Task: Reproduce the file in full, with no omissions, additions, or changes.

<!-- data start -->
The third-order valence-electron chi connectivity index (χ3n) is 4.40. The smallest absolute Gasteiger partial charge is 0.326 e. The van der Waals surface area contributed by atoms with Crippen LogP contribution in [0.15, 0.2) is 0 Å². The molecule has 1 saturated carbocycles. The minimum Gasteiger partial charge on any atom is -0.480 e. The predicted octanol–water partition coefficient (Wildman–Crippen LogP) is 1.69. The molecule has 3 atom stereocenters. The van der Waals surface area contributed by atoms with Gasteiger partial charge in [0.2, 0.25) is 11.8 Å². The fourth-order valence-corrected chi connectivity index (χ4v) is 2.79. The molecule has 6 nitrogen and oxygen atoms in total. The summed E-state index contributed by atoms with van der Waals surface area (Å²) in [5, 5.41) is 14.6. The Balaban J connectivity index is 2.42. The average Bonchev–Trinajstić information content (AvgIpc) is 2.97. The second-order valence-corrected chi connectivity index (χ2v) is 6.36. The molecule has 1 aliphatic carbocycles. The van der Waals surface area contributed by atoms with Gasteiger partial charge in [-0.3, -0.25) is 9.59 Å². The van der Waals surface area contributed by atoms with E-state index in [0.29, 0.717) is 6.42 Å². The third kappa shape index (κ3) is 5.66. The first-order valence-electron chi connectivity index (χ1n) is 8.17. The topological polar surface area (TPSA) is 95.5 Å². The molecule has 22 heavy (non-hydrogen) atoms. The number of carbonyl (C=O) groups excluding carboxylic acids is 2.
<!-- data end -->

The third-order valence-electron chi connectivity index (χ3n) is 4.40. The smallest absolute Gasteiger partial charge is 0.326 e. The van der Waals surface area contributed by atoms with Crippen LogP contribution in [0.15, 0.2) is 0 Å². The molecule has 1 saturated carbocycles. The minimum Gasteiger partial charge on any atom is -0.480 e. The predicted octanol–water partition coefficient (Wildman–Crippen LogP) is 1.69. The molecule has 3 atom stereocenters. The van der Waals surface area contributed by atoms with Gasteiger partial charge in [0.2, 0.25) is 11.8 Å². The fourth-order valence-corrected chi connectivity index (χ4v) is 2.79. The molecule has 6 nitrogen and oxygen atoms in total. The summed E-state index contributed by atoms with van der Waals surface area (Å²) in [5, 5.41) is 14.6. The Balaban J connectivity index is 2.42. The average Bonchev–Trinajstić information content (AvgIpc) is 2.97. The second-order valence-corrected chi connectivity index (χ2v) is 6.36. The molecule has 1 aliphatic carbocycles. The van der Waals surface area contributed by atoms with Gasteiger partial charge in [-0.3, -0.25) is 9.59 Å². The van der Waals surface area contributed by atoms with E-state index in [0.29, 0.717) is 6.42 Å². The third kappa shape index (κ3) is 5.66. The first-order valence-electron chi connectivity index (χ1n) is 8.17. The topological polar surface area (TPSA) is 95.5 Å². The molecule has 22 heavy (non-hydrogen) atoms. The number of carbonyl (C=O) groups excluding carboxylic acids is 2.